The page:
An 80-year-old woman, Alice Mckenzie, claimed in 1959 that she had seen a moa in Fiordland bush in 1887, and again on a Fiordland beach when she was 17 years old. She claimed that her brother and father had also seen a moa on another occasion.

Many people around Martin's Bay, the beach town, had seen the moa footprints in the sand. Alice believed it to be nocturnal, as the footprints were always found in the morning. She also speculated that it lived in the nearby swamps.

She claimed that, when she was a child, she saw and approached the bird. It was fine with her, until she tried to tie it up, at which point it chased her off[13].

The footprints continued to be seen for at least ten years.


The most recent alleged sightings of a Moa occurred on January 20, 1993, in the Craigieburn Range of New Zealand when hotel owner and former instructor with the British Army’s elite Special Air Services Paddy Freaney, and his companions Sam Waby and Rochelle Rafferly sighted and photographed what they insisted was a 6 foot tall Moa.

The three men were hiking when they claimed to have come across a large bird. Freaney would later state that the minute he saw the creature he knew it was a Moa.

They claimed that the creature they saw stood about 3 feet off the ground and had a thin, long neck, of another 3 feet, ending in a small head and beak. The bird had reddish brown and grey feathers that covered its entire body with the exception of its legs below the knees, a feature Heuvelmans later supported by stating that there was no evidence that the Moa did not have feathered legs[14].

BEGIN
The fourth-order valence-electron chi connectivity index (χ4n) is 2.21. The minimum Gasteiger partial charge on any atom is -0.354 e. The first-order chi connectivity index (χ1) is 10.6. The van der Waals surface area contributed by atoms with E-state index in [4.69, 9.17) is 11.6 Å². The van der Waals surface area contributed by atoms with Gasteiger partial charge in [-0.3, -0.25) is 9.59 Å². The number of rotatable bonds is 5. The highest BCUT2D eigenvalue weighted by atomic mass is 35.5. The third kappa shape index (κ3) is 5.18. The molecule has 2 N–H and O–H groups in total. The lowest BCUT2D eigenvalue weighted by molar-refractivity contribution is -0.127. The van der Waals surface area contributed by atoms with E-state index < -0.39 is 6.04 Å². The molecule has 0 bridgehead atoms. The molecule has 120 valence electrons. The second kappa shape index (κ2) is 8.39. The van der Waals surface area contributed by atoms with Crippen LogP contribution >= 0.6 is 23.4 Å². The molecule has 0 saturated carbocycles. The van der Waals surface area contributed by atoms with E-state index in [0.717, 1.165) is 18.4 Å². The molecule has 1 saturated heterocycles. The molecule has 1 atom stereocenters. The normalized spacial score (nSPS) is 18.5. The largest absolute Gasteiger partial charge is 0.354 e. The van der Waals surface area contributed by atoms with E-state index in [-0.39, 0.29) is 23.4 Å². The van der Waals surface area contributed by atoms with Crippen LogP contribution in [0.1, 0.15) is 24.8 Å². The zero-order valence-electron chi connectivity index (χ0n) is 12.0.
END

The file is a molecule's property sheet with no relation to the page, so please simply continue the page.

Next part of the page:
Seeing the three men the Moa took off across a steam, Freaney, an outdoor survival expert with the SAS, gave chase and was able to take a photograph of the Moa at a distance of nearly 115 feet. He also snapped a picture of what he thought was the bird’s footprints on a rock and of a similar print in the river bed. The resulting out of focus picture appears to show a large, medium brown bird with a horizontal body, a tall, erect neck and a head that may have been looking toward the camera, a clear view of the creatures legs is obstructed by a rock formation.

The photo was given to an image processing group at the University of Canterbury’s electrical and electronic engineering department for review. After studying the blurry photograph for 3 days Kevin Taylor, spokesperson for the group, announced that the analysis had gone as far as it could and, in the groups opinion, the object in the photo did appear to be a large bird. 

Weeks after Freaney’s sighting bad weather in the back country all but eliminated the proof of his Moa encounter, especially the footprints in the river bank[15][16].

That same year, two German trekkers in New Zealand recorded a Moa sighting in a hiking outpost logbook. German Cryptozoologist Ulrich Magin confirmed that the two Germans had been in New Zealand at the time of the reported sighting[17].

Image galleryEdit

Notes and referencesEdit

Further cryptozoological readingEdit